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Anthropology, European imperialism, and the politics of knowledge

Many questions present themselves when considering the historical relationship between anthropology and empire following the Scramble for Africa. These include the extent of imperial fortunes in Africa, rising and falling with officials' knowledge of the people under their jurisdiction. This book looks at the institutional frameworks of anthropology, and shows that the colonial project to order Africa, intellectually and politically, was a messy and not-so comprehensive endeavor. It first considers the roles of metropolitan researchers and institutes such as the colonial ethnographers active in French West Africa, the Deutsche Forschungsgemeinschaft in Berlin, and the British-based International Institute of African Languages and Cultures. The book deals with the role of African ethnograpghers for their study on African teaching assistants and schoolmasters-cum-ethnographers, and the study of Jomo Kenyatta's journey to produce Facing Mount Kenya. Swiss missionaries undertook discovery and domestication first on European soil before it was transferred to African soils and societies. Primordial imagination at work in equatorial Africa is discussed through an analysis of Fang ethnographies, and the infertility scares among Mongo in the Belgian Congo is contrasted with the Nzakara in the French Congo. Once colonial rule had been imposed, administrators and imperial managers were often forced to consider those judicial and social rules that had governed Africans' lives and had predated colonialism. Studies of Italian Northeast Africa, the Anglo-Egyptian Sudan and French West Africa reveal the uneven ways in which ethnographic knowledge was pursued and applied in this respect.

The International Institute of African Languages and Cultures between the wars
Benoît de L’Estoile

integrated in the international frame of the Institute. (Professor De Jonghe 1933) 1 In June 1926 an international conference in London officially founded the International Institute of African Languages and Cultures (IIALC). 2 Its chairman was British (the colonial pundit Lord Lugard), while its two directors, Maurice Delafosse and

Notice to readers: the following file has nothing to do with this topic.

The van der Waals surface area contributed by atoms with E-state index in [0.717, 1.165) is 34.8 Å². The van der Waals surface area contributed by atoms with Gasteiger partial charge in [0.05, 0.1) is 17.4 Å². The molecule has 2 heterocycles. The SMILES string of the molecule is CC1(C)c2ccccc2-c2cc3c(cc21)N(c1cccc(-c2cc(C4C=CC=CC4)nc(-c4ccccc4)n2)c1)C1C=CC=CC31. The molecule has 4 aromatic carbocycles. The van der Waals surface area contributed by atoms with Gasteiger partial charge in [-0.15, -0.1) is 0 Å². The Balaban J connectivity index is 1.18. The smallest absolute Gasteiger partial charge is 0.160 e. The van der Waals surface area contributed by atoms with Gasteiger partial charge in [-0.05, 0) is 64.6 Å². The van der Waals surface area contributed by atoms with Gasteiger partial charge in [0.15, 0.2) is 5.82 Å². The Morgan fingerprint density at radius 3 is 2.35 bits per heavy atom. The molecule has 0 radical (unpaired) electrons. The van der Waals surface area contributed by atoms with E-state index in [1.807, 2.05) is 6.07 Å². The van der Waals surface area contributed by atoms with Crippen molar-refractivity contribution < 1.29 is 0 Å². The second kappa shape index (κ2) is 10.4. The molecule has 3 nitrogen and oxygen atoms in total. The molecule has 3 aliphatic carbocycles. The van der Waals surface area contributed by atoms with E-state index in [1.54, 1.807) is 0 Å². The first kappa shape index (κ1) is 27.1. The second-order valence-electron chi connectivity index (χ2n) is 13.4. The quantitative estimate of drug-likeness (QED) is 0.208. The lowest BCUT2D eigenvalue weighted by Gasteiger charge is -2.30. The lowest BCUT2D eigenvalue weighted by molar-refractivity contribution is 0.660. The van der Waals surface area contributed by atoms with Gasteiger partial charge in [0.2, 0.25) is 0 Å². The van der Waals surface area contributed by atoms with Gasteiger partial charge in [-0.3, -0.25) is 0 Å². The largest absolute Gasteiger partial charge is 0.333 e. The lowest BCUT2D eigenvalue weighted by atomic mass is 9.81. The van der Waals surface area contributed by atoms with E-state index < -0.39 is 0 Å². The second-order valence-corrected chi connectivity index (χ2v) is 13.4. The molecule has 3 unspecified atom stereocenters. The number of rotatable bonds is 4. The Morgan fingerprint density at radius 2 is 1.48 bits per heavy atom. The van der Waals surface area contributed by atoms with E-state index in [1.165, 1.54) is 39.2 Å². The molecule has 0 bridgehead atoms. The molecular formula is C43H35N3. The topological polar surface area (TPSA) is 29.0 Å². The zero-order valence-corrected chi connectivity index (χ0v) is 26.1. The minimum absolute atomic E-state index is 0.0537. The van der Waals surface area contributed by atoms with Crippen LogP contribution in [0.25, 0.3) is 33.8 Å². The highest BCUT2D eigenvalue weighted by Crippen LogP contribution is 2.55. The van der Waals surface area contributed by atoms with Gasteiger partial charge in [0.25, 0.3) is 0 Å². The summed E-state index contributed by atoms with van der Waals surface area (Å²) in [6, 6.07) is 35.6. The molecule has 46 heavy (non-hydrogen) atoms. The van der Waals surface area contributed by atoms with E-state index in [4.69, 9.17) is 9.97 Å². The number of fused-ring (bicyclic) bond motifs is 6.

in Ordering Africa
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Anthropologising Aborigines
Ben Silverstein

Essay on the Anthropology of Changing African Cultures’, in Bronislaw Malinowski et al., Methods of Study of Culture Contact in Africa (London: International Institute of African Languages and Cultures, 1938), pp. x, xii–xiii; original emphasis. See also, e.g., Bronislaw Malinowski, ‘Native Education and Culture Contact’, International Review of Missions , 25 (1936). 14 James C. Scott, Seeing Like a State: How Certain Schemes to

in Governing natives
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Africa, imperialism, and anthropology
Helen Tilley

produce proposals for ethnographic research in Africa even after it lost its colonies, and why their expertise was still so sought after in collaborative ventures such as the British-based International Institute of African Languages and Cultures (IIALC/IAI). 42 From their earliest days in Africa, the Germans undertook a form of ‘scientific colonial management’ in an effort not to be outdone by the other imperial

in Ordering Africa
Chloe Campbell

these reasons, it was seen as better for the suggestions to be passed on to a non-governmental institution such as the International Institute of African Languages and Cultures. Sequeira’s and Gilks’ activities in 1932 seem to have petered out without much progress in the form of financial aid, although the support of important British scientists had been obtained. The situation was then left until

in Race and empire
European and African narrative writing of the interwar period
Martina Kopf

manuals on farming, hunting, and the like. In the years to follow the magazine opened its scope to other facets and subjects of colonial life and discourse, reporting on the activities of the International Institute of African Languages and Cultures, and on issues of colonial administration such as ‘native education’, or printing lectures of anthropologists and historians on East

in Developing Africa
Christopher Prior

visible interwar anthropologists was Diedrich Westermann, Director of the International Institute of African Languages and Culture. Westermann spoke warmly of the efforts of the British in Africa. 63 He had no commitment to a primitivism that stood in the way of administrative efficiency. Westermann was the great linguistic standardiser of the interwar period. Looking at the Gold Coast, Westermann advocated the merging of the two

in Exporting empire
People, organisations and aims
John Carter Wood

Institute of African Languages and Cultures. Oldham’s focus shifted decisively to Europe in the 1930s. Russian Communism and Italian Fascism had long caused concern; however, the Great Depression, development of Stalinism, rise of the Nazis and apparent weakness of the democracies brought the issues of freedom, secularity and the social order to the top of his agenda. In 1934, he became chair of Life and Work’s ‘Research Committee’. Increasingly convinced of the need for Christian responses to what seemed a terminal western crisis, Oldham

in This is your hour
Gary Wilder

: Henri Labouret, 1934. 47 Labouret participated in scholarly associations such as the International Institute of Ethnography, the International Colonial Institute, and the International Institute of African Languages and Cultures (L’Estoile, this volume). On the Institute and its concern with applied

in Ordering Africa